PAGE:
Fargo joins push for more school funding
The Fargo School Board threw its support behind a group of North Dakota schools that want more state funding for public education. Members voted 6-2 to join the North Dakota Kids Coalition. The two board members who voted against it - President J...
The Fargo School Board threw its support behind a group of North Dakota schools that want more state funding for public education.
Members voted 6-2 to join the North Dakota Kids Coalition.
The two board members who voted against it - President Jim Johnson and Robin Nelson - said they supported the idea, but wanted more details about how the organization is run before deciding.
Both later agreed to a second motion asking the board to forward unanimous support.
Twenty-five schools belong to the North Dakota Kids Coalition. It was initiated by nine school districts that filed a lawsuit against the state, alleging its school funding formula is unconstitutional.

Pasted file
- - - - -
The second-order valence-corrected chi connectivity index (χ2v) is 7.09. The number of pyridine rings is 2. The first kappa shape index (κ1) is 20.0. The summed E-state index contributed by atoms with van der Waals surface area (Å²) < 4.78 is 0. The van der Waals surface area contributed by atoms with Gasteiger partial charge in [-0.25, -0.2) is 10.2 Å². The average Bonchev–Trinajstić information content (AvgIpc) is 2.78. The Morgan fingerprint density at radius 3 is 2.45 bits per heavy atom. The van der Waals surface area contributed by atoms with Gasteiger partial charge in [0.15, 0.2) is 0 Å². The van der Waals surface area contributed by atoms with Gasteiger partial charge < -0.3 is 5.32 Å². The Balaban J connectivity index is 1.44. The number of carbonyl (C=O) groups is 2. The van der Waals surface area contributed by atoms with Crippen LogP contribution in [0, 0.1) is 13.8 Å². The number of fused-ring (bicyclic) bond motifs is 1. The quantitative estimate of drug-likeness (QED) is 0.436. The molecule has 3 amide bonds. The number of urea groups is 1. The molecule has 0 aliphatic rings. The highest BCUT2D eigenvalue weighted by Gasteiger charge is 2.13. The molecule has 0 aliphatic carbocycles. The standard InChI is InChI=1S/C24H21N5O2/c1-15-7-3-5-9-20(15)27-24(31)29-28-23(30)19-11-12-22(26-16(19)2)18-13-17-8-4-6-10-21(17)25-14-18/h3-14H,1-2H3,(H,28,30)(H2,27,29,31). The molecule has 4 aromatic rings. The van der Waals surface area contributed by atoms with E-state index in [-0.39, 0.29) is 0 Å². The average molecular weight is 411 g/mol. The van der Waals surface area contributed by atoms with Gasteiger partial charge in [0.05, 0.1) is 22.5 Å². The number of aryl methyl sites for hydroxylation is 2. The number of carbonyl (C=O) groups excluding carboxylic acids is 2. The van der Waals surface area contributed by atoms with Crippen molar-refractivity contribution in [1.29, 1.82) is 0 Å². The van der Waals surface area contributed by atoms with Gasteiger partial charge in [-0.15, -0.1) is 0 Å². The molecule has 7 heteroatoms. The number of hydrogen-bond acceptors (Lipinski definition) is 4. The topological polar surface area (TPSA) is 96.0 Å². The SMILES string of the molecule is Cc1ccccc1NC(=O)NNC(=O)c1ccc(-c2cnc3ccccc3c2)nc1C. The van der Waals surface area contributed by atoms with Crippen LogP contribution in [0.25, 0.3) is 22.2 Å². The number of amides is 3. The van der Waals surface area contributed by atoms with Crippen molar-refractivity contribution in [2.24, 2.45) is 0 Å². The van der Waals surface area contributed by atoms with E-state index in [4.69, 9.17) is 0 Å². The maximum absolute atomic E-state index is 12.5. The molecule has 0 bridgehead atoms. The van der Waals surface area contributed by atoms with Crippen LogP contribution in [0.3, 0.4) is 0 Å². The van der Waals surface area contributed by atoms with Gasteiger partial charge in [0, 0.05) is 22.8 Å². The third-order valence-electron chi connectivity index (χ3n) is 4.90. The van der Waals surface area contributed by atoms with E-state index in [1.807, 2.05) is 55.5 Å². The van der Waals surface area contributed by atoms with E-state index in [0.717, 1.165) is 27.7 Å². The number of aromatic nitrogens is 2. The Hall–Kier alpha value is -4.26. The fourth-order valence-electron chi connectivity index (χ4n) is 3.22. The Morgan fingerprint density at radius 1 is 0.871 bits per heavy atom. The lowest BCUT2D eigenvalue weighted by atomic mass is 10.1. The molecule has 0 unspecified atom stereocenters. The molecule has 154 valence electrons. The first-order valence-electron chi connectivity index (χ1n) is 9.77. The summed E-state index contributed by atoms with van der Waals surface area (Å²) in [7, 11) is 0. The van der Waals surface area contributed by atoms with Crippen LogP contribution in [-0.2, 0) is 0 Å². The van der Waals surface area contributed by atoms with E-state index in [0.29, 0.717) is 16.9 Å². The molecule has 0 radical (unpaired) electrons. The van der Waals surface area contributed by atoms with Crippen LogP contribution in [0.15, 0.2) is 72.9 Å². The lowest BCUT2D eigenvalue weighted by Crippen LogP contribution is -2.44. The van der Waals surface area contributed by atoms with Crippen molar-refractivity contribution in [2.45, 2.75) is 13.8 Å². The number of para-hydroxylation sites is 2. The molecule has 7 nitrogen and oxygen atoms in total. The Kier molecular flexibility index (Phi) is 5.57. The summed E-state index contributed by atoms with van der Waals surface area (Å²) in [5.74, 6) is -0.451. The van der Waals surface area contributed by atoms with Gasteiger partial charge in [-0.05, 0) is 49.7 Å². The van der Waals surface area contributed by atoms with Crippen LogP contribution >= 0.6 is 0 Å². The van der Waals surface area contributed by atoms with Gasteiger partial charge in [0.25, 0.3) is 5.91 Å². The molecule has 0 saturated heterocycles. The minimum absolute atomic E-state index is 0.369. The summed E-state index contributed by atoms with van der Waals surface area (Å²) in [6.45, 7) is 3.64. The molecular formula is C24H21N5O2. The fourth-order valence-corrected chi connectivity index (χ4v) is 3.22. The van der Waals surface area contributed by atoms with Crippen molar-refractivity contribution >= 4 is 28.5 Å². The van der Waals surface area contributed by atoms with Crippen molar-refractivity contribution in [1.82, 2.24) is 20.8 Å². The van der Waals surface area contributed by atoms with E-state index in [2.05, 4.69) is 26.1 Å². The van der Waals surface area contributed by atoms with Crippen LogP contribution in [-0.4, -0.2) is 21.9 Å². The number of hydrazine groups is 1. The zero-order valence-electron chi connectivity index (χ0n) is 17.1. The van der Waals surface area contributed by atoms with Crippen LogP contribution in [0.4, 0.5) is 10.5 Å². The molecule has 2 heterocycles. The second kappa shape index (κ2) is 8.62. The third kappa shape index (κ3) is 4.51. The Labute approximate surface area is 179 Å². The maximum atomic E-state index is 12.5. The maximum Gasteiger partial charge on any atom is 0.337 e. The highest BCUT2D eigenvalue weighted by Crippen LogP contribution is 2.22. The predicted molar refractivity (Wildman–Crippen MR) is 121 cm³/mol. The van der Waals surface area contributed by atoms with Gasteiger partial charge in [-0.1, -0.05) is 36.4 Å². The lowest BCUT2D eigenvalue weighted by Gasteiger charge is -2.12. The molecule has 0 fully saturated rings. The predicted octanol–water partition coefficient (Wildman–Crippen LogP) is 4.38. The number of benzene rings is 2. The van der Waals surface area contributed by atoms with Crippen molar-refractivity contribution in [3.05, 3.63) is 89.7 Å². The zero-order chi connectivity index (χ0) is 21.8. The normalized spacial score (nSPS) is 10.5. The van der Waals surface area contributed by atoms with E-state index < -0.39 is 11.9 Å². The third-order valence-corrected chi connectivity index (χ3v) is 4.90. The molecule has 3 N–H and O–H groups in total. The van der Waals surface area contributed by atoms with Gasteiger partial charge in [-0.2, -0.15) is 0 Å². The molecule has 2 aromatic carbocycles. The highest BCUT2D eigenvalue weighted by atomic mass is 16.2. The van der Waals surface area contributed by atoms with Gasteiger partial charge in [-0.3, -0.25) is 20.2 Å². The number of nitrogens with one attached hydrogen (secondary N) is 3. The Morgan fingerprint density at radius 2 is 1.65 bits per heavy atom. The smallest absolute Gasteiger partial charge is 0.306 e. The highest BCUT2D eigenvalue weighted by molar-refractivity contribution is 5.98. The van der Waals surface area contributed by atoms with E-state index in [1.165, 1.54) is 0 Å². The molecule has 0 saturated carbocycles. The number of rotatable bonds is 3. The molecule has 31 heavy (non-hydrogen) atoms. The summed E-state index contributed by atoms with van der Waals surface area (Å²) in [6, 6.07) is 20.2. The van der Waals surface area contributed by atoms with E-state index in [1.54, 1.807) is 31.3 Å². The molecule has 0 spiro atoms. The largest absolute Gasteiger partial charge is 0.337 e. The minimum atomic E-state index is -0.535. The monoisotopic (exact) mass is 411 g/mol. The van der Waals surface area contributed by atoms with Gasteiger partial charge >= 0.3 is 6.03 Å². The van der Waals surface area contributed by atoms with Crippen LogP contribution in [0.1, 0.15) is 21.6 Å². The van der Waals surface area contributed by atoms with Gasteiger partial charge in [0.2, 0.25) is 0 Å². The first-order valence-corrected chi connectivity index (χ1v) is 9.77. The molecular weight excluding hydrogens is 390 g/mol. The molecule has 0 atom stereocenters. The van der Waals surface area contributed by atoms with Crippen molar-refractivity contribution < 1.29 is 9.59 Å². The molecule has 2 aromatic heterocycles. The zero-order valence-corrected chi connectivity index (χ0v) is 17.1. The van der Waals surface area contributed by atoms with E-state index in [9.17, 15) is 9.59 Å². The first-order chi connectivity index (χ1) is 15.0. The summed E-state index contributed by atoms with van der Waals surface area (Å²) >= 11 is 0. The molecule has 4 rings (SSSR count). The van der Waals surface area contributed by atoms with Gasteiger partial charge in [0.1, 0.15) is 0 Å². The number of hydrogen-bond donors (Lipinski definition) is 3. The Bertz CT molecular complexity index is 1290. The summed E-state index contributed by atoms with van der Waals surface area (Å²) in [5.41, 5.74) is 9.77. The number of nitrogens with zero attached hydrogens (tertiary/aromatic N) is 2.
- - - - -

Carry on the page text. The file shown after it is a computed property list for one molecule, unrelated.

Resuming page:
That lawsuit has since been halted by a promise from Gov. John Hoeven to form a committee to look at how the state funds schools and propose more school funding in his budget request.
The Fargo board declined to join the coalition while the lawsuit was under way.
On Tuesday, board members debated whether joining would alienate them from legislators or give them a voice in future changes.
"The only answer is to join the group and perhaps influence and be part of the discussions," said board member Paul Meyers.
Others, including the West Fargo School District, haven't decided whether to join.
Warren Larson, superintendent of Williston Schools and one of the coalition's leaders, said earlier he valued any school joining the efforts. Members of the coalition pay a one-time fee of $1,000.
In related business, the School Board reviewed a proposed agreement between the district and the city of Fargo regarding sales tax collection if voters approve a one-half cent sales tax for schools.
The agreement was forwarded by a Fargo committee looking for ways to reduce property taxes. The last section of the agreement states the School District would include only properties being added to the tax rolls when calculating an increase in its budget.
Board members said they couldn't support that philosophy unless other government entities, such as the city and Park District, did the same.
In other business, the board awarded contracts for the Jefferson Elementary project. The school, at 315 16th St. S., will cost about $7.5 million.
Readers can reach Forum reporter Erin Hemme Froslie at (701) 241-5534